Last month, the Secretary of State for Digital, Culture, Media and Sport, Matthew Hancock, confirmed that the Government has delivered on their commitment to extend superfast broadband (speeds of 24 Mbps or more) coverage to 95% of UK premises by the end of 2017. This means that we can all use the internet faster and more easily, whether that is businesses reaching new customers, or parents doing the weekly shop.
As part of this commitment, the Government has approved an expansion, known as Phase Two, of the Connecting Devon and Somerset (CDS) programme. CDS is a local government-led programme that fills the gaps in rural communities and businesses where the commercial market will not provide the infrastructure. It does this by awarding public subsidised contracts to companies through competitive tender to build the infrastructure needed, such as fibre or wireless connections.
I am delighted to report that Phase Two will allow an additional 6,000 homes and businesses to access the new ultrafast – up to 1,000 Mbps – full fibre network being built by Gigaclear for CDS in Devon and Somerset. Additionally, CDS is also finalising proposals with the Government to expand the superfast wireless broadband coverage by Airband to around a further 3,000 homes and businesses across Devon, with the capacity to deliver ultrafast speeds. Building on their wireless network to 5,800 homes and businesses on Dartmoor and Exmoor, Airband will construct a network to give a further 13,000 homes and businesses in some of the hardest to reach areas across northern, western and parts of central Devon access to superfast broadband speeds of at least 30Mbps by December, 2019. The network will have the future capacity to deliver ultrafast speeds up to 1,000 Mbps.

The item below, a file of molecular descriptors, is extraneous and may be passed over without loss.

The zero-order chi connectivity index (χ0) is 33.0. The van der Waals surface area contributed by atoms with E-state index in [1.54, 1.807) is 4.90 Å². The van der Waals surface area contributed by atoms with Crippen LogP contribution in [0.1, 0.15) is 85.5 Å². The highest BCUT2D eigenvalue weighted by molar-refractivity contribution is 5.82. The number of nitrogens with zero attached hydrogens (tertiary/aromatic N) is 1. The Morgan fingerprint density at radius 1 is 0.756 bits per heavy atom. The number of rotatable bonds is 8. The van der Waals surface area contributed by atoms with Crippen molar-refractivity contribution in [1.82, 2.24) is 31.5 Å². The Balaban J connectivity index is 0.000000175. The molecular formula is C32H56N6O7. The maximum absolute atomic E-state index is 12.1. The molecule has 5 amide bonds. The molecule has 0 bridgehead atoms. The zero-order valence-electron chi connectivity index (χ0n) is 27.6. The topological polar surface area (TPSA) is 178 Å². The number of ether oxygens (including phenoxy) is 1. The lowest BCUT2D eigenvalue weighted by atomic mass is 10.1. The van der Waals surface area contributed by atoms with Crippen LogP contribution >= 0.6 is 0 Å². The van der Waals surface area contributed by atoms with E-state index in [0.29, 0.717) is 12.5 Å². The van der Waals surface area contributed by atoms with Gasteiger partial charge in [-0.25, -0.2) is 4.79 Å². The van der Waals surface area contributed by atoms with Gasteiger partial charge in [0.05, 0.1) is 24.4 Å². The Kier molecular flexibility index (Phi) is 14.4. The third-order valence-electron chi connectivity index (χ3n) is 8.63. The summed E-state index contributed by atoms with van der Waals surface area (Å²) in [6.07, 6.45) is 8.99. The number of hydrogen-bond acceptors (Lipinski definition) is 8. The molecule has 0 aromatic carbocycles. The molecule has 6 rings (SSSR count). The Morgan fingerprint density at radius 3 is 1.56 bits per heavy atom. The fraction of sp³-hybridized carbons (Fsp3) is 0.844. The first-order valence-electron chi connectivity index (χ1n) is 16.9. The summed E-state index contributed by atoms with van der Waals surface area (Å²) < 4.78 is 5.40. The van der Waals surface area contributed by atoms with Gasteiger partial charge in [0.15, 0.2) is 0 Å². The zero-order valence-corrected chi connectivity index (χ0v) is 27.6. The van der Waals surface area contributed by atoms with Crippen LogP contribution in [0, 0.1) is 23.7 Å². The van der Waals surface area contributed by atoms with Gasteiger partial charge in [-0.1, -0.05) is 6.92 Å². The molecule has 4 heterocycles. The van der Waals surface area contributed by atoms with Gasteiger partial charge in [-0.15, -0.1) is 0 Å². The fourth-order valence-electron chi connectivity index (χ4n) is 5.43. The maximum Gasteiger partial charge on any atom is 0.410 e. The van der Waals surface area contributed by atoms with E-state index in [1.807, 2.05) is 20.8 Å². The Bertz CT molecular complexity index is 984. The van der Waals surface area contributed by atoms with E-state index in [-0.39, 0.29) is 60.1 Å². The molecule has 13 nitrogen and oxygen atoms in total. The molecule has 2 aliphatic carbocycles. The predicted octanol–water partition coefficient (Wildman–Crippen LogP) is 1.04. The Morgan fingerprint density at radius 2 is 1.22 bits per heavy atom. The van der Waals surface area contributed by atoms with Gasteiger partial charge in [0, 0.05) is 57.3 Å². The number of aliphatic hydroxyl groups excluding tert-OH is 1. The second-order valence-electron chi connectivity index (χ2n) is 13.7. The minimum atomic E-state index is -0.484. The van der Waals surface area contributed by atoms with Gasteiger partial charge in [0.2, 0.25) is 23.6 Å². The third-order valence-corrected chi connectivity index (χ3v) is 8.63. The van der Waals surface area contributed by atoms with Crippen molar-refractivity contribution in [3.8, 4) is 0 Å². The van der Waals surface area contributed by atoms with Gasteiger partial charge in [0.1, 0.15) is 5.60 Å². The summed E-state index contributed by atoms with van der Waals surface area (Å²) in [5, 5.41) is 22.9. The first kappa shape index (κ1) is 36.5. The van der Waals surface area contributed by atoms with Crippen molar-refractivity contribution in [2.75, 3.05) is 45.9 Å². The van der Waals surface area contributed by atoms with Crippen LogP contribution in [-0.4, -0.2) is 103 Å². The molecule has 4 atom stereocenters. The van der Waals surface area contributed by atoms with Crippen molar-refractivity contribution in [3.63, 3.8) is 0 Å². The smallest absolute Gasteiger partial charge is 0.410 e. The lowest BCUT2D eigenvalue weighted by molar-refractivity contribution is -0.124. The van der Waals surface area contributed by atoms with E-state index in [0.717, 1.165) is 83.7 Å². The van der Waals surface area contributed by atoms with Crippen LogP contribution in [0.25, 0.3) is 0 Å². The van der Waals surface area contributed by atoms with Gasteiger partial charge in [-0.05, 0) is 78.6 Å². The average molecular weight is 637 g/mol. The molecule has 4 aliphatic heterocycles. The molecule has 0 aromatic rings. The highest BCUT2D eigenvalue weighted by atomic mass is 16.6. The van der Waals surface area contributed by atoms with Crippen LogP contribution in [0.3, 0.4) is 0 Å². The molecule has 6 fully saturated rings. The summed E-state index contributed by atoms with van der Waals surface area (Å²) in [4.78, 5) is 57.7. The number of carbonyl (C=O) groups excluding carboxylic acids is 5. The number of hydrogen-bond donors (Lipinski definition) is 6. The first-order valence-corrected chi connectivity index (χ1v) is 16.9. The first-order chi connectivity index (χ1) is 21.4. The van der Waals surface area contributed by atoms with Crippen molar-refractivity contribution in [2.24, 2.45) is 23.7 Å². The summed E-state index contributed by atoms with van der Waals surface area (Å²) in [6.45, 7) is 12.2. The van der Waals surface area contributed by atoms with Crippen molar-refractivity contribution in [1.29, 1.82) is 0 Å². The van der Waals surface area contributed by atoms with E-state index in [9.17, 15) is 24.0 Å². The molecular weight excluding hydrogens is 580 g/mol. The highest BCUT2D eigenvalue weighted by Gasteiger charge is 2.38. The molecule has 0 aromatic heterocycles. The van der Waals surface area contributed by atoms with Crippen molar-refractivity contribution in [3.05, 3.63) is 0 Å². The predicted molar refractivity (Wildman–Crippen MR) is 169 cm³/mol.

Our area will be included in Gigaclear’s Lot 6 (South Moor) of the Phase Two rollout, which will see construction both starting and finishing in 2019. I welcome the rollout of Phase Two, as the average broadband speeds in our area have been lower than the UK national average. The broadband of businesses and homes will improve with the rollout of Phase Two, especially those in our area who are in the worst 10 per cent of wards in the UK, on the measure of receiving over 30 Mbps.
It is pleasing that the extension of superfast broadband coverage is now reaching rural communities that were previously deemed as not being ‘commercially viable’. I am happy to see that our area is exemplifying on the Government’s commitment. Since last year, the extension of superfast broadband coverage has now reached more lines throughout our area. Ofcom, the UK’s broadband regulator, regards 10 Mbps as the necessary speed for ‘decent broadband’; the majority of the lines in our area receive this and will continue to increase with the rollout of Phase Two.
A lack of access to broadband or slow broadband speed can lead to increased social and economic disadvantage and this is exacerbated in rural communities by the remoteness from local services. Rural areas directly benefit us all as a place for food production, energy generation, flood alleviation, leisure activities and the enjoyment of nature.
At the end of last year, the Government started an ambitious plan that could see UK train passengers benefitting from a dramatic improvement in onboard mobile and Wi-Fi connections. This is a much needed announcement as the National Rail Passenger Survey, published by Transport Focus, found that under 30% of passengers are satisfied with the reliability of the internet with trains by Great Western Railway and South Western Railway.
There is certainly more to do to ensure that no-one is left behind, but I welcome the extension of superfast broadband to thousands of premises throughout Devon as well as the proposals to improve the onboard train services for passengers. By investing in the things that improve people’s day to day lives we will build a Britain that is fit for the future.